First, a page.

Once you have a connection, you can use the side-mounted buttons to control volume, music navigation, and voice dialing. Whereas most smartphone remotes instruct you to quickly double-tap a button to skip tracks, the Tags are a little different and ask you to hold down the "volume down" button to advance, which can be irritating if you're using them for sports.
It makes sense to pair Bluetooth headphones with smartphones since most handsets already come Bluetooth-ready, but all Bluetooth-powered audio accessories suffer from the same drawback: they can send only unidirectional audio signals from the source to the device, which means you lose serious stereo quality in the audio compression process.
The OT Bluetooth Tags are no different. The output sound has more static than a hardwired headphone connection, but while audio engineers and hard-core audiophiles will certainly be able to tell the difference, most consumers will still recognize a boost in fidelity from the stock earbuds that come with modern smartphones.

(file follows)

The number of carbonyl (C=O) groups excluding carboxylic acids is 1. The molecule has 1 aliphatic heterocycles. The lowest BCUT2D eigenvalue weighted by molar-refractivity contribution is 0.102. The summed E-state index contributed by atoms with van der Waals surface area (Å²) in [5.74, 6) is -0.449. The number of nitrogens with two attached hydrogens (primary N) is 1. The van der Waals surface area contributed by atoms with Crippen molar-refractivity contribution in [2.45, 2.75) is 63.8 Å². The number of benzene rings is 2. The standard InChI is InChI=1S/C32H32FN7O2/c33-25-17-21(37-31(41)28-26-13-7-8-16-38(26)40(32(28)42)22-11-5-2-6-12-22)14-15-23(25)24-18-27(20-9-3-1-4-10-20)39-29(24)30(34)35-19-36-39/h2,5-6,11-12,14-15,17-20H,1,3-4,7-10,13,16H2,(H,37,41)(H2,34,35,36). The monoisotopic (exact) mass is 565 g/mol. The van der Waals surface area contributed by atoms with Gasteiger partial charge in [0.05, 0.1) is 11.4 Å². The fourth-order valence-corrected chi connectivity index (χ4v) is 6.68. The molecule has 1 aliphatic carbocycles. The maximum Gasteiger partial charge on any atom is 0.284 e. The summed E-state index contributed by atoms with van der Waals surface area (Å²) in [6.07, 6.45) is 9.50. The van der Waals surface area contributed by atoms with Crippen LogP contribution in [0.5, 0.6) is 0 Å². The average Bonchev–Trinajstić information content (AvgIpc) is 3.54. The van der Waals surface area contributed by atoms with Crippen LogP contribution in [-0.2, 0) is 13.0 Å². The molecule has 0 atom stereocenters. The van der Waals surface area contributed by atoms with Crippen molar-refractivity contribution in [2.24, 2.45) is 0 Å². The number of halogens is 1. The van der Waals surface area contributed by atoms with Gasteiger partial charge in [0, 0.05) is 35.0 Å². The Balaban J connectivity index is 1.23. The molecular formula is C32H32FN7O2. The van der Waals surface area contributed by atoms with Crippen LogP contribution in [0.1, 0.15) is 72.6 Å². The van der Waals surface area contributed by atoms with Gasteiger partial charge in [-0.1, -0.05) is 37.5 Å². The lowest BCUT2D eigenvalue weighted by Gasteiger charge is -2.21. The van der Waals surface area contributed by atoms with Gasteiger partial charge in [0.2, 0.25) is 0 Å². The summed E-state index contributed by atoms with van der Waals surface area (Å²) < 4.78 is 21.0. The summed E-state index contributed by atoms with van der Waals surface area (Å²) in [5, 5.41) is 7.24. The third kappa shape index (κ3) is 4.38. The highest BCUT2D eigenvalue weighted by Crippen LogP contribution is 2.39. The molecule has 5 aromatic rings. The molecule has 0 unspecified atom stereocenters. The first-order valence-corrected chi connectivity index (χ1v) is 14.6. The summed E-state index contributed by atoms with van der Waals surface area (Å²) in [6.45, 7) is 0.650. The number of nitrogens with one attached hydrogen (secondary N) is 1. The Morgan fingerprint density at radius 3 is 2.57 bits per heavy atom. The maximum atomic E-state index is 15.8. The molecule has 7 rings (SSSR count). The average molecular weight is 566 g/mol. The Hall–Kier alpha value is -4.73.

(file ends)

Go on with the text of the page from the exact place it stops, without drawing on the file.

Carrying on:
Still, the compressed audio files lock your music into a defined sound stage that makes it difficult to separate individual instruments and harmonies, and music through the earbuds seems to get trapped between your ears. Sound reproduction across all genres skews toward the muddier end of the spectrum, and every song seems to take on a gritty edge that takes away from its intended production.
We're willing to trade the convenience of a wireless headset for the slight degradation in fidelity you get when transferring a Bluetooth signal. The OT Bluetooth Tags' $80 price tag makes them much more affordable than the $250 over-ear AKG K 830 BT headphones, and we recommend the OT Bluetooth Tags to any music lover tired of fiddling with tangled wires.